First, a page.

Symptoms of a seizure include, but are not limited to, severe pain, fever, one-sided paralysis, difficulty walking, sudden changes in vision, and confusion.

Speaking at NHS Confed/Expo on Wednesday, NHS Chief Executive Amanda Pritchard said: ‘I’ve heard some really powerful stories from patients living with sickle cell disease about their experience of the wider health service, how they were treated appallingly when they needed to go to A&E, so much so that they told me they had to think twice and often delay coming for care when they needed it .

“This brings us back to tackling health inequalities.

“One of the patients I spoke to asked me, ‘If I was white, would I be treated like this?’ She did not believe the NHS as a whole saw her as an equal. This must change.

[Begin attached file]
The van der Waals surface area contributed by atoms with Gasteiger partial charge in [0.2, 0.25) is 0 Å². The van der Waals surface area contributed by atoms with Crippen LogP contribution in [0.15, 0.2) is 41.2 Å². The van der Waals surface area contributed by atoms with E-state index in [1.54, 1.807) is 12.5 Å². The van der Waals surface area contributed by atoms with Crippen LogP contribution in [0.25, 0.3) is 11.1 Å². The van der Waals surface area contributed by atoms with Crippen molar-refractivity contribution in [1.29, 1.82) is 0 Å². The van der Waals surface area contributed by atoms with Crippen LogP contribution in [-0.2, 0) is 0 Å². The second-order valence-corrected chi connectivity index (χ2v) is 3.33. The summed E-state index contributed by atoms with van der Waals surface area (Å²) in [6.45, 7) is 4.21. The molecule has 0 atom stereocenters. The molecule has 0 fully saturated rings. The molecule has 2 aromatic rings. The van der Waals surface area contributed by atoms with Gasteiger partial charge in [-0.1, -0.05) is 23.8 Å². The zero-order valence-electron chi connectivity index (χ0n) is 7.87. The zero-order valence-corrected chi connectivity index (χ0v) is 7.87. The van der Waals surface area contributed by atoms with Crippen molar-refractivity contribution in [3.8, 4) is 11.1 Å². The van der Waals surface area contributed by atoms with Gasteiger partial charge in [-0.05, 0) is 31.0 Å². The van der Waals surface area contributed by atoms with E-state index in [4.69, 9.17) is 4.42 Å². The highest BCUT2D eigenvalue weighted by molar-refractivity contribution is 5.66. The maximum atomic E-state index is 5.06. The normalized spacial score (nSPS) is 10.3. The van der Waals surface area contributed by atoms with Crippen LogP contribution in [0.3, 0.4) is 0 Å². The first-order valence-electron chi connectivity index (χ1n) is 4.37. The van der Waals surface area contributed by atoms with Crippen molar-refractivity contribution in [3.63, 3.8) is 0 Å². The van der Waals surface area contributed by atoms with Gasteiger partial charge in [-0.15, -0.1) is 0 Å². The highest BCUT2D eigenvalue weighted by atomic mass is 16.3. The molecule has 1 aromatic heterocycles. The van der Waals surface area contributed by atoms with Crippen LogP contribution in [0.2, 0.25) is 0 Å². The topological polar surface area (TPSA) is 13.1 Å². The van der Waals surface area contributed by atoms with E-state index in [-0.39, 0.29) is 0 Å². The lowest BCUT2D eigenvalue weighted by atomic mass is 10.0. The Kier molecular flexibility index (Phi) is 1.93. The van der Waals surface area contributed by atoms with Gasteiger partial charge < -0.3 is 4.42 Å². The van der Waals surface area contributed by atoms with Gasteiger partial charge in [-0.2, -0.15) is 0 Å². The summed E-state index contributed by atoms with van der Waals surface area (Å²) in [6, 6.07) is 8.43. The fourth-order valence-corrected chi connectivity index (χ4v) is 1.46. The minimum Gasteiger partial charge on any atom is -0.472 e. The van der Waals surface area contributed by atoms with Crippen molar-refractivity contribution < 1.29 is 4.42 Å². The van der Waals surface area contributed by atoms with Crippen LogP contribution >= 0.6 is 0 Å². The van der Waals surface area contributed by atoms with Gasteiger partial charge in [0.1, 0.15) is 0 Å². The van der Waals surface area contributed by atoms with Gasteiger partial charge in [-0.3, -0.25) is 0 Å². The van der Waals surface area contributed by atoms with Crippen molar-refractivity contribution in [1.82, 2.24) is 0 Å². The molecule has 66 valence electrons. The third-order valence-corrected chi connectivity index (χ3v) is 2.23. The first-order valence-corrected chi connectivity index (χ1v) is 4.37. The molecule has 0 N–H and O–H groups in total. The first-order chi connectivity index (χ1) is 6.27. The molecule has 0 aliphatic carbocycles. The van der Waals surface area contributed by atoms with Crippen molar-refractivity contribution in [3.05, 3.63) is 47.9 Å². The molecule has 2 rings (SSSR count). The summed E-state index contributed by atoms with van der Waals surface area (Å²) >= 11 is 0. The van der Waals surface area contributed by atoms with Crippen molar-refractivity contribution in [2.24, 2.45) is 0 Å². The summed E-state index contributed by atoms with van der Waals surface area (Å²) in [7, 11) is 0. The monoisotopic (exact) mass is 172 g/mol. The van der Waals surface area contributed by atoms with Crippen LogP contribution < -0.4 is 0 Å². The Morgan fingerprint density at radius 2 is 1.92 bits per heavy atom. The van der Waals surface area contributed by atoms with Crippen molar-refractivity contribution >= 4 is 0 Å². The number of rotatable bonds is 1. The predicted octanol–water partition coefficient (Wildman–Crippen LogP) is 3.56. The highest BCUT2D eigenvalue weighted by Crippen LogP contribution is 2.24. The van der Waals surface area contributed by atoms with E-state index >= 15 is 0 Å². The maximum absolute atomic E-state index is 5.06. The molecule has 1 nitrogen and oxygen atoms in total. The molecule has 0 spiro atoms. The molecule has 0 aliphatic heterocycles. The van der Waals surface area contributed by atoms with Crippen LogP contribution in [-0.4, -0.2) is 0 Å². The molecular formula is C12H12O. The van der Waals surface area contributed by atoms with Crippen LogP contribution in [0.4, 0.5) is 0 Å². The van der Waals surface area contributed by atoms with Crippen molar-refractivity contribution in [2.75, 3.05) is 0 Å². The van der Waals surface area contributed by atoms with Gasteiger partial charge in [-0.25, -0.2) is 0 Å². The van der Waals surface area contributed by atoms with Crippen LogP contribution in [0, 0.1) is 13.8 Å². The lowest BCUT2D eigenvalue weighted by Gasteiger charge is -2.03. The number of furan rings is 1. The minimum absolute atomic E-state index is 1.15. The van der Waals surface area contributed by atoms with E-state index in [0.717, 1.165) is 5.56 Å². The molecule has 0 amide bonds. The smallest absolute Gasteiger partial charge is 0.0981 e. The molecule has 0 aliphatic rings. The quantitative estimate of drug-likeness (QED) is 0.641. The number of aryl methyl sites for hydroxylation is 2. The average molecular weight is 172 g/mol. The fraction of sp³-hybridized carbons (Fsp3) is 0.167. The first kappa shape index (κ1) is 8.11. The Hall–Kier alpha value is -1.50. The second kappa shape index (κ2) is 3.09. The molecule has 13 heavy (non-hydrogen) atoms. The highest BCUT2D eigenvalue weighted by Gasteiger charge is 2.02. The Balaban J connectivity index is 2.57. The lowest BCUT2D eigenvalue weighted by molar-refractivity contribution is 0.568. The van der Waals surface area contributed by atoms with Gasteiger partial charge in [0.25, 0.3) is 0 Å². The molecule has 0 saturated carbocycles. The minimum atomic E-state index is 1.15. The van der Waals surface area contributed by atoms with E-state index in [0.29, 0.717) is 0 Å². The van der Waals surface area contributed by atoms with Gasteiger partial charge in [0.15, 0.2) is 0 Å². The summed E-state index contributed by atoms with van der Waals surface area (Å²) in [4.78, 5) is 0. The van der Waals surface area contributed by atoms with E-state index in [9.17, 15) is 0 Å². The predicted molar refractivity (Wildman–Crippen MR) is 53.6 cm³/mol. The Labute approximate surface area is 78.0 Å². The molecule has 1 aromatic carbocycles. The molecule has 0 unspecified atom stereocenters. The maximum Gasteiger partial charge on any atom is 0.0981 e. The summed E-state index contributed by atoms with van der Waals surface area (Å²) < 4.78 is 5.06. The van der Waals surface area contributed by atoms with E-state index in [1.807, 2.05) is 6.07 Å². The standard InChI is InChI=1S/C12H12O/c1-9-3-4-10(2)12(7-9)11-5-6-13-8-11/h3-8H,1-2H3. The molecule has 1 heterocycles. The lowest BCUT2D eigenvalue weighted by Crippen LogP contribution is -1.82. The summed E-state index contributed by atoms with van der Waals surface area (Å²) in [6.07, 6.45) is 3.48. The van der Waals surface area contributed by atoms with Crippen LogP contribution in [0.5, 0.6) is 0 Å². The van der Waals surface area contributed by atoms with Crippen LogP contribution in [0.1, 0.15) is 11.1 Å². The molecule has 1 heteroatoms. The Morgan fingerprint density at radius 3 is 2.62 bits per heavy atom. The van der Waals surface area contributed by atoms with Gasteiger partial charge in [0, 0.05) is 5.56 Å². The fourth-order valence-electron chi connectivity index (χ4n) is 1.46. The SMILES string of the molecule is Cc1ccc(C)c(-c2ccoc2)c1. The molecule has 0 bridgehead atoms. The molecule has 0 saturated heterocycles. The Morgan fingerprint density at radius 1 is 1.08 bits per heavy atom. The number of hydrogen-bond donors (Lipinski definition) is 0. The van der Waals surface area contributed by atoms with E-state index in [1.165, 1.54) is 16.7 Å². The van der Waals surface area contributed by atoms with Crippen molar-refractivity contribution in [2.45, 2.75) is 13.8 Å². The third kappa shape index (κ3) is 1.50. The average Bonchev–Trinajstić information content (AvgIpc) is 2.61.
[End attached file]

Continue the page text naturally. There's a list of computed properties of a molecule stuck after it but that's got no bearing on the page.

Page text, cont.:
“I am determined that we need to improve things for this particular patient group, but it also shows how we need to improve the experiences of all patients, gain the confidence to ensure that each individual feels empowered to ask for help when needed and believe they will be listened to if they tell us something is wrong.

John James, chief executive of the Sickle Cell Society, said: “It’s really great to see the NHS’s first national campaign against sickle cell disease going online.

“Sickle cell disease is a debilitating disease that affects individuals and families.

“We need to significantly raise awareness about this disorder.